The following is a list of various squadron designations used by the Navy since the early 1920s. It does not include Marine Corps squadron designations. The list is in alphabetical order rather than in the chronological order of squadron development. The general time frame for when the designation was in use is listed with the squadron designation. Further elaboration on the assignment of squadrons to other organizations and their designations such as: a battle group, carrier air wing, cruiser group, fleet air force, scouting fleet, Asiatic Fleet, naval district, reserves, etc..., has not been included in this list to prevent it from becoming to confusing or extensive. The only exception to this is for the reserves. Reserve squadron designations, beginning in 1970, are included in this list. In 1970 the naval air reserve was reorganized and the squadron structure and arrangement was aligned to mirror the squadron designation system in existence for active fleet units.


Acronym Full Squadron Designation General Timeframe in use HAL or HA(L)Helicopter Attack Squadron Light 1967-72, 1976-88 HC Helicopter Combat Support Squadron 1965-present HCS Helicopter Combat Support Special Squadron 1988-present HCT Helicopter Combat Support Training Squadron 1974-1977 HM Helicopter Mine Countermeasures Squadron 1971-present HS Helicopter Anti-Submarine Squadron 1951-present HSL Helicopter Anti-Submarine Squadron (Light) 1972-present HT Helicopter Training Squadron 1960-present HTU Helicopter Training Unit 1950-1957 HU Helicopter Utility Squadron 1948-1965 RVAH Reconnaissance Attack Squadron 1964-1979 RVAW Carrier Airborne Early Warning Training Squadron 1967-1983 STAGRON Special Air Task Force Squadron (VK) 1943-1944 TACRON Tactical Squadron or Tactical Air Control Squadron or Tactical Control Squadron 1946-present VA Attack Squadron 1946-present VA(AW) All-Weather Attack Squadron 1956-1959 VAH or VA(H) Heavy Attack Squadron 1955-1971 VA(HM) Attack Mining Squadron 1956-1959 VAK Tactical Aerial Refueling Squadron 1979-1989 VAL or VA(L) Light Attack Squadron 1969-1972 VAP or VA(P) Heavy Photographic Reconnaissance Squadron or Photographic Reconnaissance Squadron (Heavy) or Heavy Photographic Squadron 1956-1971 VAQ Carrier Tactical Electronics Warfare Squadron or Tactical Electronics Warfare Squadron 1968-present VAW Carrier Airborne Early Warning Squadron 1948 1956-present VAW Carrier Tactical Electronics Warfare Squadron 1968 VB Bombing Squadron or Light Bombing Plane Squadron 1928-1946 VBF Bombing Fighting Squadron 1945-1946 VC Composite Squadron 1943-45, 1948-56 VC Fleet Composite Squadron 1965-present VCN Night Composite Squadron 1946-1948 VCP Photographic Composite Squadron 1959-1961 VCS Cruiser Scouting Squadron 1937-1945 VD Photographic Squadron 1943-1946 VE Evacuation Squadron 1944-1945 VF Combat Squadron 1922 VF Fighting Plane Squadron or Fighting Squadron 1922-1948 VF Fighter Squadron 1948-present VFA Fighter Attack Squadron 1980-1983 VFA Strike Fighter Squadron 1983-present VF(AW) All-Weather Fighter Squadron or Fighter (All-Weather) Squadron 1956-1963 VFN or VF(N) Night Fighting Squadron 1944-1946 VFP or VF(P) Light Photographic Reconnaissance Squadron or Photographic Reconnaissance Squadron or Photographic Reconnaissance Squadron (Light) or Light Photographic Squadron 1956-1987 VGF Escort-Fighter Squadron 1942-1943 VGS Escort-Scouting Squadron 1942-1943 VH Rescue Squadron 1944-1946 VJ Utility Squadron or General Utility Squadron 1925-1946 VJ Weather Squadron or Weather Reconnaissance Squadron 1952-1953 VJ Photographic Squadron 1952-1956 VK Special Air Task Force Squadron (STAGRON) 1943-1944 VN Training Squadron 1927-1947 VO Spotting Squadron 1922 VO Observation Plane Squadron or Observation Squadron 1923-45, 1947-49 1967-1968 VOC Composite Spotting Squadron 1944-1945 VOF Observation Fighter Squadron 1942-1945 VP Seaplane Patrol Squadron 1922 VP Patrol Squadron 1924-1944 1946 1948-present VP-AM Amphibian Patrol Squadron 1946-1948 VPB Patrol Bombing Squadron 1944-1946 VP-HL Heavy Patrol Squadron (landplane) 1946-1948 VPM Meteorological Squadron 1946-1947 VP-ML Medium Patrol Squadron (landplane) 1946-1948 VP-MS Medium Patrol Squadron (seaplane) 1946-1948 VPP or VP(P) Photographic Squadron or Patrol Squadron (photographic) 1946-1948 VPU Patrol Squadron Special Unit 1982-present VPW Weather Reconnaissance Squadron 1945-1948 VPW Air Early Warning Squadron 1948 VQ Electronic Countermeasures Squadron 1955-1960 VQ Fleet Air Reconnaissance Squadron 1961-present VR Transport Squadron or Air Transport Squadron or Fleet Logistic Air Squadron 1942-1958 VR Fleet Tactical Support Squadron 1958-1976 VR Fleet Logistics Support Squadron 1976-present VRC or VR(C) Fleet Tactical Support Squadron 1960-1976 VRC Fleet Logistics Support Squadron 1976-present VRE Air Transport Evacuation Squadron 1945 VRF Transport Ferry and Service Squadron 1943-1946 VRF Air Ferry Transport Squadron or Air Ferry Squadron 1943-1948 VRF or VR(F) Aircraft Ferry Squadron 1957-1986 VRJ Utility Transport Squadron 1945-1946 VRS Air Ferry Service Squadron or Ferry Command Service Squadron 1943-1946 VRU Transport Utility Squadron 1946-1948 VS Scouting Plane Squadron or Scouting Squadron 1922-1946 VS Anti-Submarine Squadron or Air Anti-Submarine Squadron or Carrier Air Anti-Submarine Squadron 1950-1993 VS Sea Control Squadron 1993-present VSF Anti-Submarine Fighter Squadron 1965-1973 VT Torpedo Bombing Plane Squadron or Torpedo Bombing Squadron 1922-1930 VT Torpedo Plane Squadron 1921 VT Torpedo Squadron 1930-1946 VT Training Squadron 1960-present VTN Night Torpedo Squadron 1944-1946 VU Utility Squadron 1946-1965 VW Air Early Warning Squadron or Airborne Early Warning Squadron or Fleet Early Warning Squadron 1952-1971 VW Weather Reconnaissance Squadron or Fleet Weather Reconnaissance Squadron 1967-1975 VX Experimental Squadron 1927-circa. 1943 VX Experimental and Development Squadron or Operational Development Squadron or Air Operational Development Squadron or Air Development Squadron 1946-1968 VX Air Test and Evaluation Squadron 1969-present VXE Antarctic Development Squadron 1969-present VXN Oceanographic Development Squadron 1969-1993 ZJ Blimp Utility Squadron 1944-1945 ZK Kite Balloon Squadron 1922-1924 ZKN Kite Balloon Training Squadron* ZKO Kite Balloon Observation Squadron* ZNN Non-rigid Airship Training Squadron* ZNO Non-rigid Airship Observation Squadron* ZNP Non-rigid Airship Patrol Squadron* ZNS Non-rigid Airship Scouting Squadron* ZP Airship Patrol Squadron 1942-1961 ZP Blimp Squadron 1942-1961 ZP Airship Patrol Squadron (All-Weather Anti-Submarine) or Airship Squadron or LTA Patrol Squadron 1942-1961 ZRN Rigid Airship Training Squadron* ZRP Rigid Airship Patrol Squadron* ZRS Rigid Airship Scouting Squadron* ZS Airship Anti-Submarine Squadron* ZW Airship Early Warning Squadron 1956-1961 ZX Airship Operational Development Squadron or Airship Development Squadron 1950-1957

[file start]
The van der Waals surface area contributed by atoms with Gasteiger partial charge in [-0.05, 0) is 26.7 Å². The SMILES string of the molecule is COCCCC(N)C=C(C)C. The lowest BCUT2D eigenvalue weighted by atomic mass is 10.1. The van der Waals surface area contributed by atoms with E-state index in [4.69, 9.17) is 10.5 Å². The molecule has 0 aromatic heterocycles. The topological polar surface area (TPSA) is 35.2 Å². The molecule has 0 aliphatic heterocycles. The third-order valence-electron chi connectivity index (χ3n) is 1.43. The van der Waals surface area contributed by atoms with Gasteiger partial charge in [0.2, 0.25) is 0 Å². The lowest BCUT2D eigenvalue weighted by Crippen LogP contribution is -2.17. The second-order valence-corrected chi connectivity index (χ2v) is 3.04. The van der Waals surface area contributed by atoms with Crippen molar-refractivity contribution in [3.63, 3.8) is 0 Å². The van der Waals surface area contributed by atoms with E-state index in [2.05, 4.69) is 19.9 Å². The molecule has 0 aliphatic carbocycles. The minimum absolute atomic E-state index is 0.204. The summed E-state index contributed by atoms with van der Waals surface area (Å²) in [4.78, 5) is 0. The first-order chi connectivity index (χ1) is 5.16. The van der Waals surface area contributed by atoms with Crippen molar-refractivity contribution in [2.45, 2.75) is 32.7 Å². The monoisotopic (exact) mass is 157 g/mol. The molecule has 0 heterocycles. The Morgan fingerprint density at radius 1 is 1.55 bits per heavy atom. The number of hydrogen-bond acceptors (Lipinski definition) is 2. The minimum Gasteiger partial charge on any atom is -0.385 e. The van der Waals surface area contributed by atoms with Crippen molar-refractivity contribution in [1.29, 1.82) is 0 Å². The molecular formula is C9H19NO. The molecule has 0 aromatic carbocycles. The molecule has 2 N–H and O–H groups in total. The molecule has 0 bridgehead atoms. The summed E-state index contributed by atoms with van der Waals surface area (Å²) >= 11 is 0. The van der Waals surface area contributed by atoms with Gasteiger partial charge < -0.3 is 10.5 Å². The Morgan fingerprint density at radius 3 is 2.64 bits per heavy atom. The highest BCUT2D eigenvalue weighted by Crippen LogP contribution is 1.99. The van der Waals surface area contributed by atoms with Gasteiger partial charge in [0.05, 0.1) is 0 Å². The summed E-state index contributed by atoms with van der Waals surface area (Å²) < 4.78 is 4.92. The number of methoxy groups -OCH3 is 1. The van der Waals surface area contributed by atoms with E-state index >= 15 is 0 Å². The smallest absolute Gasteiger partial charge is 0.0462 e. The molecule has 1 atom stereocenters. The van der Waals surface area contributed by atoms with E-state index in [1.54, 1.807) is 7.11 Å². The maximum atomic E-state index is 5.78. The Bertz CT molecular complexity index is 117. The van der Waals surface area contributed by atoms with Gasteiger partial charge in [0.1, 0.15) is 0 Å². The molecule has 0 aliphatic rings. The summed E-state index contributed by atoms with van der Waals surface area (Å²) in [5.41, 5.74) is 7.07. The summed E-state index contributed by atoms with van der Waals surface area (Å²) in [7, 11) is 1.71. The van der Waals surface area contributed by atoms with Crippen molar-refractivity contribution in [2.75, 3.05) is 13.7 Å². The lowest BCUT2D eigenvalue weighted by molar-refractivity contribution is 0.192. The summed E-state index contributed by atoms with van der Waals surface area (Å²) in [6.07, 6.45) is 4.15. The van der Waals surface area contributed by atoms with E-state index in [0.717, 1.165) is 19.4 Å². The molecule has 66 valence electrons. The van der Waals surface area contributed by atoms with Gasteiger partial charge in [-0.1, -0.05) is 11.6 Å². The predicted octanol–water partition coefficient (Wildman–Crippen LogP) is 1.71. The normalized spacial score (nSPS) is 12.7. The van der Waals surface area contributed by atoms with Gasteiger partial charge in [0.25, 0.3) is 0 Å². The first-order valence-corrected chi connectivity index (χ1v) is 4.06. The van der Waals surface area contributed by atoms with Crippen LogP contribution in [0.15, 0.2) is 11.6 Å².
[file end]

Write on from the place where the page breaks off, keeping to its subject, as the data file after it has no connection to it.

* These squadron designations were developed, however, the Navy never established any squadrons using the designations.

Published: Tue Nov 15 14:25:12 EST 2022